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Staff Picks: Books

The River Why

I recently borrowed this 1983 novel by David James Duncan from my parents, and as soon as I began it, I wondered why I’d never picked it up before. The River Why is a hilarious, quirky, and heartfelt coming-of-age story with a conservation message narrated by the highly earnest Gus Orviston. The son of two passionate but very different fisherpeople, Gus moves to an isolated fishing cabin on an Oregon river as soon as he graduates from high school—in part to escape the maddening relationship between the people who taught him his deep love of fishing. Gus also wants to live by what he calls an "ideal schedule," allotting as much time as possible each day to fishing, spending the bare minimum on necessities such as eating and sleeping.

Gus gradually discovers that as much as he loves fishing, his life is lacking something. Several friends and acquaintances—particularly his eccentric little brother Bill Bob, the only member of the Orivston family who doesn't like fishing—guide Gus in discovering the deeper meaning of life.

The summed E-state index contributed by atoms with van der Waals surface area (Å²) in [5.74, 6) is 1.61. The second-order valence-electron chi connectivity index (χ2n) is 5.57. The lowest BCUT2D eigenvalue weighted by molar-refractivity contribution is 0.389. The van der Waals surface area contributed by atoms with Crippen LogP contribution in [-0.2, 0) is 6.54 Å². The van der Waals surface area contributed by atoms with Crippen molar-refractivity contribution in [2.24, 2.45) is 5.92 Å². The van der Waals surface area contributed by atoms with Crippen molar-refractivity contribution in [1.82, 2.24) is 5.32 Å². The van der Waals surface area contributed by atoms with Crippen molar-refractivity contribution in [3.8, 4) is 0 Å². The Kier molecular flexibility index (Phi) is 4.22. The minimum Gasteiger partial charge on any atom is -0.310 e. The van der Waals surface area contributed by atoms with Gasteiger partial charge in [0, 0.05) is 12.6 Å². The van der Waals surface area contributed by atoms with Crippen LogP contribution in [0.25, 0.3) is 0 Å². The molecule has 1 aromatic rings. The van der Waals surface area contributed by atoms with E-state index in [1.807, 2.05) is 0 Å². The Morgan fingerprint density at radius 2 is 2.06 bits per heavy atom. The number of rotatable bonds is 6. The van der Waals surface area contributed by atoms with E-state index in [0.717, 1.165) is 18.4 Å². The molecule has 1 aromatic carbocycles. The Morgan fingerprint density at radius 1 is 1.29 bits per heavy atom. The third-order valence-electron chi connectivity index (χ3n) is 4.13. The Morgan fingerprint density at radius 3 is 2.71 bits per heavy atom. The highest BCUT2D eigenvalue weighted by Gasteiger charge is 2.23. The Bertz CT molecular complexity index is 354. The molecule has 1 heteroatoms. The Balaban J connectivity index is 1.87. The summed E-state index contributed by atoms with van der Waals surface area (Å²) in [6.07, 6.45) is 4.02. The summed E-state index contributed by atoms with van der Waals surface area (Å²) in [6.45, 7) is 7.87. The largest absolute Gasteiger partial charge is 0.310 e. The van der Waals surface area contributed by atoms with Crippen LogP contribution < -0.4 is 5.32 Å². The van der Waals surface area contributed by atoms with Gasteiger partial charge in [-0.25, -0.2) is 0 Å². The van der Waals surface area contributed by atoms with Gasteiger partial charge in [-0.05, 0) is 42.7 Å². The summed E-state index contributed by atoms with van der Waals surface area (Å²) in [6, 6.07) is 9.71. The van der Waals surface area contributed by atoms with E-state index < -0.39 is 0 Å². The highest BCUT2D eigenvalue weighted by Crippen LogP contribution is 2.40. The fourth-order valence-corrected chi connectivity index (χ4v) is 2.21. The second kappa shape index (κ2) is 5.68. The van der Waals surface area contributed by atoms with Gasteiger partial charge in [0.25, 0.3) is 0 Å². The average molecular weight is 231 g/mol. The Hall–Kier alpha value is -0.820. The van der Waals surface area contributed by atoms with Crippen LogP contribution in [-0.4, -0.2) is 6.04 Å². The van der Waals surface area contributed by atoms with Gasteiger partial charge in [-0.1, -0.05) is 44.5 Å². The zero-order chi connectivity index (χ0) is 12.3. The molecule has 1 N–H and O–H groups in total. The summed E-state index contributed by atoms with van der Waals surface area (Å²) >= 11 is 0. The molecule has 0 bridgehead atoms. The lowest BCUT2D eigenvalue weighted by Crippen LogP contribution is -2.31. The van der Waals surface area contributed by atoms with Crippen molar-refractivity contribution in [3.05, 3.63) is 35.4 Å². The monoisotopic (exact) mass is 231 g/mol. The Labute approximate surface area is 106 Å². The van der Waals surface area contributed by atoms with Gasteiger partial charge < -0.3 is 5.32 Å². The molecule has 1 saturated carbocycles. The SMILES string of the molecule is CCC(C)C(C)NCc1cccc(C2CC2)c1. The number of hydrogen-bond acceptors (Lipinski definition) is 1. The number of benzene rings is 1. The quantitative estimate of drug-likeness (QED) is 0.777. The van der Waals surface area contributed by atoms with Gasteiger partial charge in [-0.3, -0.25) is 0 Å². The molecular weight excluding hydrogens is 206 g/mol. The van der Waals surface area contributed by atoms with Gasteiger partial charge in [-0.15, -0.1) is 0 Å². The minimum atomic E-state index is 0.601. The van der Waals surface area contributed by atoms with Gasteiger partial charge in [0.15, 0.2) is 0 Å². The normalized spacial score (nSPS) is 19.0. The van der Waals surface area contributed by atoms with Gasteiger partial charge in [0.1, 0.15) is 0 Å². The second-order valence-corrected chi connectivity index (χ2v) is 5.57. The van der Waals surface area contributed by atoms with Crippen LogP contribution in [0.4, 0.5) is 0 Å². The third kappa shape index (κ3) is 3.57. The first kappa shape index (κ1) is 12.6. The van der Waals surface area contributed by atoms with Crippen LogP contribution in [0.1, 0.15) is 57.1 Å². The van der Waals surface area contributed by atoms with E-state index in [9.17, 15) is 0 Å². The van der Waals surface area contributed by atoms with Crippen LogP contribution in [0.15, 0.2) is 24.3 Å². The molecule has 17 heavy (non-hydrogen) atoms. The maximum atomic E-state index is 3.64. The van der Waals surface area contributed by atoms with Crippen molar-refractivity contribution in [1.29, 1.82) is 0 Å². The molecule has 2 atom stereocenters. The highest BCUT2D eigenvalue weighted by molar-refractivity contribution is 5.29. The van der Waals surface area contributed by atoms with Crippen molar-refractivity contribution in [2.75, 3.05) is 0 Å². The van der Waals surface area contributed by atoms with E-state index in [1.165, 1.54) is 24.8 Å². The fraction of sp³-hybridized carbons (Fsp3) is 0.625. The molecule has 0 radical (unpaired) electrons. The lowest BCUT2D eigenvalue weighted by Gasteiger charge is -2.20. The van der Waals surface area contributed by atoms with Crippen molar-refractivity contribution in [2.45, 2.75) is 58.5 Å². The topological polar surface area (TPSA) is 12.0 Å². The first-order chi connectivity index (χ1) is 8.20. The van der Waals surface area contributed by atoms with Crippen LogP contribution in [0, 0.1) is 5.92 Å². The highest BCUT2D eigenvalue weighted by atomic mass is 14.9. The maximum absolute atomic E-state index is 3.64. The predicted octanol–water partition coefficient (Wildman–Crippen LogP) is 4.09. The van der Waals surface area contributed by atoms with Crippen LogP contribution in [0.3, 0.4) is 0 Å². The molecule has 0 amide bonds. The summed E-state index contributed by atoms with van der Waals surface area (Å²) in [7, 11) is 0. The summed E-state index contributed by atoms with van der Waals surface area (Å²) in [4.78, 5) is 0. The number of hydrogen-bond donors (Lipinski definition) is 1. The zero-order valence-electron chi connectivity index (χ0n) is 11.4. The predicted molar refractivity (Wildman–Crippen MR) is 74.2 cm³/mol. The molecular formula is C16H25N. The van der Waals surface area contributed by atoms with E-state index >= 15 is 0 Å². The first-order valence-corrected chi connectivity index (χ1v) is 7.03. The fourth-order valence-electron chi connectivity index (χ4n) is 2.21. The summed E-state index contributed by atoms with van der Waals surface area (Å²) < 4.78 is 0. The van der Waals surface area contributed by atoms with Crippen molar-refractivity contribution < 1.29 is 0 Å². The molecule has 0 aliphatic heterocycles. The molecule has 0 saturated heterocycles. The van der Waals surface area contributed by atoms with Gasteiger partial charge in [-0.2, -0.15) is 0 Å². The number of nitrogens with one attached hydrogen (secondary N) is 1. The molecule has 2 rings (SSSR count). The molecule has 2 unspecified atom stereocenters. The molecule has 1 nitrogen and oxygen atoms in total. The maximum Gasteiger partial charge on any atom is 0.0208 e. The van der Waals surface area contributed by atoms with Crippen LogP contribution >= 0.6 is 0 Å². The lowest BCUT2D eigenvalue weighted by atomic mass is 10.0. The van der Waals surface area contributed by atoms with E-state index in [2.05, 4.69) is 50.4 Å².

I liked this book so much, I wanted to share it with others by writing a review, but at the time, KPL did not own a copy. So I used the suggest an item feature on to request that the library purchase a copy, and they did. Check it out! 

The Story of a Loving Beautiful Relationship

Rescue & Jessica- A Life Changing Friendship by Jessica Kensky is a fictionalized true story. The book focuses on the bond between young Jessica and her service dog named Rescue.